New bills propose gun controls, school law enforcement frameworks, Sunshine exemptions

Shooting At High School In Parkland, Florida Injures Multiple People

A set of three new proposed bills in the Florida House announced Monday seek to make significant changes in the state’s gun laws.

Among the proposals: Raise the minimum age for buying a gun in Florida to 21, expand the three-day waiting period to cover the purchase of all firearms, ban “bump stocks,” and create new frameworks of law enforcement, educational, social, and mental health programs to address school safety.

The bills also would create a “restraining order” provision in Florida law that would allow law enforcement officers to seize firearms from individuals who have been deemed to have made “credible threat of violence against another person.”

The proposals also would ban anyone committed for mental health treatment from possessing firearms.

The bills also rewrite many of the requirements for how law enforcement agencies and schools share and track information and respond, and create wide-ranging exemptions to Sunshine Laws, keeping secret the identities of school marshals, school shooting victims, and activities of the special commission investigating the Marjory Stoneman Douglas High School mass murder.

The bills, Proposed Committee Bills 18-06, 18-07, and 18-08, were filed with the Florida House Appropriations Committee, as the legislative framework to the school safety reform packages announced last Friday by state House Speaker Richard Corcoran. On Friday he and Senate President Joe Negron, Gov. Rick Scott, and others announced the packages in response to the Feb. 15 crazed-gunman mass shooting at Douglas High that killed 17 people and upended Florida.

PCB APC 18-06 is the omnibus bill, running 67 pages. It addresses gun control measures, and creates frameworks for schools and law enforcement, including new units within the Florida Department of Law Enforcement and the Florida Department of Education, including a Marjory Stoneman Douglas High School Commission, and provides for student crime watch programs and other societal responses to potential threats to school safety.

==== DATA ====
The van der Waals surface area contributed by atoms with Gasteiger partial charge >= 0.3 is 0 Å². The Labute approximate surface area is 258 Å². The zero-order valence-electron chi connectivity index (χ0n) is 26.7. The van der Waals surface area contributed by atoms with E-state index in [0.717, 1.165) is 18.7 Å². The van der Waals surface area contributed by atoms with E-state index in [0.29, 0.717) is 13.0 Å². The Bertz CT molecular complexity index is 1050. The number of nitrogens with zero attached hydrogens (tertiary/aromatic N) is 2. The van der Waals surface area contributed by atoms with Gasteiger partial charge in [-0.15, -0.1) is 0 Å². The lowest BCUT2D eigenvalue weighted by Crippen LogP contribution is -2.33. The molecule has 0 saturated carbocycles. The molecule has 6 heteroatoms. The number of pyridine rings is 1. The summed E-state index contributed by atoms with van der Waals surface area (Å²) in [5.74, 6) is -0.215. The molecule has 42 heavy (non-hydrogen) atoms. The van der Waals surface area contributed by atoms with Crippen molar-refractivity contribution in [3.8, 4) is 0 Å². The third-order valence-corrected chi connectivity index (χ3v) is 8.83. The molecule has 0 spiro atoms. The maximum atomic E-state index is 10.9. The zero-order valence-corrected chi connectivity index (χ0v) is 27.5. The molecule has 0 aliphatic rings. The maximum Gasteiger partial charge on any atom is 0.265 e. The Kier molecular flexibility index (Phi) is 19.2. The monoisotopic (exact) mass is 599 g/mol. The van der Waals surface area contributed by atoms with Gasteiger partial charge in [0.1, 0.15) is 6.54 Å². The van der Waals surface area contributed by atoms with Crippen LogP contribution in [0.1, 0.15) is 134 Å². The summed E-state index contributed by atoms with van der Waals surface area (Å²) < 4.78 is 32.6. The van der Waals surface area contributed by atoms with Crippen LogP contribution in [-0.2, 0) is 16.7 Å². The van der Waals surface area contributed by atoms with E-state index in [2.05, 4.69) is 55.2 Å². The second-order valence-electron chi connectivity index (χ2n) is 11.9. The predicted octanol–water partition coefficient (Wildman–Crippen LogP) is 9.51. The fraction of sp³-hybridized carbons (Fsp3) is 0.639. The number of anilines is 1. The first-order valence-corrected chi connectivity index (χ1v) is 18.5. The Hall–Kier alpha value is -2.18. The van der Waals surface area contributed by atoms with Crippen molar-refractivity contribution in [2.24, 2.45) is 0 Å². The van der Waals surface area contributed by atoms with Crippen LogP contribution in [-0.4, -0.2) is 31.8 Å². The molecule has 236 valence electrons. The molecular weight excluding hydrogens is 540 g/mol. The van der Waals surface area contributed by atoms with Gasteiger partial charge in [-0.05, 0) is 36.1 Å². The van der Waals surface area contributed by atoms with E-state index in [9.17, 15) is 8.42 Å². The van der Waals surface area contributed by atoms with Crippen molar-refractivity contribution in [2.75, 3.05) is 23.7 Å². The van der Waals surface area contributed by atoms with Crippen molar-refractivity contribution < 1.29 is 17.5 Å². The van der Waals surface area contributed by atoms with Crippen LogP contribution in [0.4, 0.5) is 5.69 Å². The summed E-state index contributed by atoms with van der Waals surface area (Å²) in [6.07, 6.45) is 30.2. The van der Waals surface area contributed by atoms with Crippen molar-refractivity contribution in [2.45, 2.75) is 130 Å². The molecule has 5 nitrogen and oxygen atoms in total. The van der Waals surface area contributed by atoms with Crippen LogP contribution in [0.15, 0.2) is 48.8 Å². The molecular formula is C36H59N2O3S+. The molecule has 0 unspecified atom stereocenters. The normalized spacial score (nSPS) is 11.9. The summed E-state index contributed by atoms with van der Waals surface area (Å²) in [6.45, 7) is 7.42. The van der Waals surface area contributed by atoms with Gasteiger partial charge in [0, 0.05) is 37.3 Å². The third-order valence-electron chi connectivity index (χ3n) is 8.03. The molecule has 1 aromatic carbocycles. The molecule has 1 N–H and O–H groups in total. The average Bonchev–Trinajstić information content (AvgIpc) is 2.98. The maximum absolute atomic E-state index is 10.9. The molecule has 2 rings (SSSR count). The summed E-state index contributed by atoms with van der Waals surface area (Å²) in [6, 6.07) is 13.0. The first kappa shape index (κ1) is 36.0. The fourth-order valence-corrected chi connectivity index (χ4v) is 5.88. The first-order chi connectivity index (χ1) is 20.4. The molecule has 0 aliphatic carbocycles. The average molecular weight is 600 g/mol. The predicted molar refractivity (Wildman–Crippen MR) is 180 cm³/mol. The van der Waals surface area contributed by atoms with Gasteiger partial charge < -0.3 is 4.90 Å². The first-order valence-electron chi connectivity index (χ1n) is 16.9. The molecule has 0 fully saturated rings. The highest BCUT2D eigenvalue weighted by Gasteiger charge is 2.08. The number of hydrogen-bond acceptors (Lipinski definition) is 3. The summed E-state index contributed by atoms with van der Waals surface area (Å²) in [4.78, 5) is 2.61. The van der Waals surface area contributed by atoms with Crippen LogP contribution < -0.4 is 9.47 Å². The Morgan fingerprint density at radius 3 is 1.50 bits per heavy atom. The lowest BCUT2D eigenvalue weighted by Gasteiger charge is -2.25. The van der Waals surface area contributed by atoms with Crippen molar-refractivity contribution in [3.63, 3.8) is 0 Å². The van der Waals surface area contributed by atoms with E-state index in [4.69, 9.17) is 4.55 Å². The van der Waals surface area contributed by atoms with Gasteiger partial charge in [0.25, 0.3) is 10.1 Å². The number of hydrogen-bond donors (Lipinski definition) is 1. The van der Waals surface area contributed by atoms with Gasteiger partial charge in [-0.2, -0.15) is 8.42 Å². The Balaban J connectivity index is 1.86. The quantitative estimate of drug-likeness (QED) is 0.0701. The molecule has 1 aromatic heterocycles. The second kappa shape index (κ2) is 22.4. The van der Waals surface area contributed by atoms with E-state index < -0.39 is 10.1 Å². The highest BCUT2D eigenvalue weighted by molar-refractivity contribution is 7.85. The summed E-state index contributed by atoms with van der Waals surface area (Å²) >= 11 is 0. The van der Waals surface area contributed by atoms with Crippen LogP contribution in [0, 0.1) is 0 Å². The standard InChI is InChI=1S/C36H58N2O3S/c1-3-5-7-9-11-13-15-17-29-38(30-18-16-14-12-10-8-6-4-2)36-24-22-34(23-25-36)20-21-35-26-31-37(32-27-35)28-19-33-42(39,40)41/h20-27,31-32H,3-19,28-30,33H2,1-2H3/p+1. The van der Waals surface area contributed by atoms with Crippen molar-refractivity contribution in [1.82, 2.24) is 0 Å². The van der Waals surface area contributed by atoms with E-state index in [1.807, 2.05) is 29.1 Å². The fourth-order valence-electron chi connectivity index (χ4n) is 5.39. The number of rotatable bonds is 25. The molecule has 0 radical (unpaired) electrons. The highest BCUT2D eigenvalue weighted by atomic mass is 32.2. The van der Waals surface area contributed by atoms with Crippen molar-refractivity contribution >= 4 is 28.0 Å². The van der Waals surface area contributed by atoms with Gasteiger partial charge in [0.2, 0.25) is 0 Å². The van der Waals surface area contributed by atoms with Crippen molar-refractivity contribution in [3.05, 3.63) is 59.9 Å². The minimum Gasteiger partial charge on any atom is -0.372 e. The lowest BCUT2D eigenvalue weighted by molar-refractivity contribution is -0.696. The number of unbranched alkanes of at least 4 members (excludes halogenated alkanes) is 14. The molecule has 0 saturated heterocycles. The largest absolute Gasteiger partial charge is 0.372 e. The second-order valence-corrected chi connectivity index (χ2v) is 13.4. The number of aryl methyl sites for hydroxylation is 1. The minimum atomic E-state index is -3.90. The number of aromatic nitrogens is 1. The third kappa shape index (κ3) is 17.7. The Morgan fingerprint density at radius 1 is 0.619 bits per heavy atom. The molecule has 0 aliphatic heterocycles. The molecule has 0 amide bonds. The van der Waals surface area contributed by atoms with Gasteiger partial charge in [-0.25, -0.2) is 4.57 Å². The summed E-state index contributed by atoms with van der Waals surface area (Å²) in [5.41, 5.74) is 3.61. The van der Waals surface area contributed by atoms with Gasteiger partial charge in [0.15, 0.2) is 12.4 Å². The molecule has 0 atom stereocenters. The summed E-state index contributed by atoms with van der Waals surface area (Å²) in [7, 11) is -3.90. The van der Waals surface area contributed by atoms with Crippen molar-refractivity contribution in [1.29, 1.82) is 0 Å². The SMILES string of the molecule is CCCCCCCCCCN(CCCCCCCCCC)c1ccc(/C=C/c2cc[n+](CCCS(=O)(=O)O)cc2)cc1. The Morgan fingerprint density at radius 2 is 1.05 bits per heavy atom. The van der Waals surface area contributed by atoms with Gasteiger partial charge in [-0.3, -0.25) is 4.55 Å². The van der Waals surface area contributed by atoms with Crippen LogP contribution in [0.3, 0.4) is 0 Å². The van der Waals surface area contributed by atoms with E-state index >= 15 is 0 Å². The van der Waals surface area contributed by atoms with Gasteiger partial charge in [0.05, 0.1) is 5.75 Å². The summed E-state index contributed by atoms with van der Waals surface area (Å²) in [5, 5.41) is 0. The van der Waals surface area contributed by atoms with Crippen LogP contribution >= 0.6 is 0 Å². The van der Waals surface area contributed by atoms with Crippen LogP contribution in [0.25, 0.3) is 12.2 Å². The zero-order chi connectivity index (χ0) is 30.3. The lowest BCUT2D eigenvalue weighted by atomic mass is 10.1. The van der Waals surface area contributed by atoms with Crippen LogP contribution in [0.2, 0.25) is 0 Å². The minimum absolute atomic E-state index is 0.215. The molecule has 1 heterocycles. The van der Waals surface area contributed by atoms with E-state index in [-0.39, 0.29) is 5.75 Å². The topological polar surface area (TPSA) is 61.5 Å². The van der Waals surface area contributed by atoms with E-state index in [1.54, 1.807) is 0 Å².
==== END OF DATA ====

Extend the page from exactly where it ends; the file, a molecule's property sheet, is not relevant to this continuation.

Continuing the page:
PCB APC 18-07 and PCB APC 18-08 deal with creating Sunshine Law exemptions for meetings of the Douglas High commission, and identities of school marshals, reporting parties in school safety matters, or victims in any acts of mass violence.

Under PCB APC 18-06, bump stocks, used to turn assault weapons into rapid-fire guns, would be banned. The minimum age for anyone to buy a firearm in Florida would be raised to 21. The state’s three-day waiting period for the purchase of handguns would be expanded to include all firearms.

Law enforcement would be given the power to temporarily seize firearms from people deemed to have threatened others, with the opportunity to extend that seizure if a judge can be convinced to issue a restraining order.

Anyone adjudicated as being mentally defective or court-ordered into hospital treatment for mental illness would be banned from possessing firearms.

The bill also would make a number of changes in the responsibilities of law enforcement agencies and schools. The position of school marshals would be created for someone given extensive training and then authorized to act “to the extent necessary to prevent or abate an active assailant incident on school premises.”

Scott Powers

Scott Powers is an Orlando-based political journalist with 30+ years’ experience, mostly at newspapers such as the Orlando Sentinel and the Columbus Dispatch. He covers local, state and federal politics and space news across much of Central Florida. His career earned numerous journalism awards for stories ranging from the Space Shuttle Columbia disaster to presidential elections to misplaced nuclear waste. He and his wife Connie have three grown children. Besides them, he’s into mystery and suspense books and movies, rock, blues, basketball, baseball, writing unpublished novels, and being amused. Email him at [email protected].


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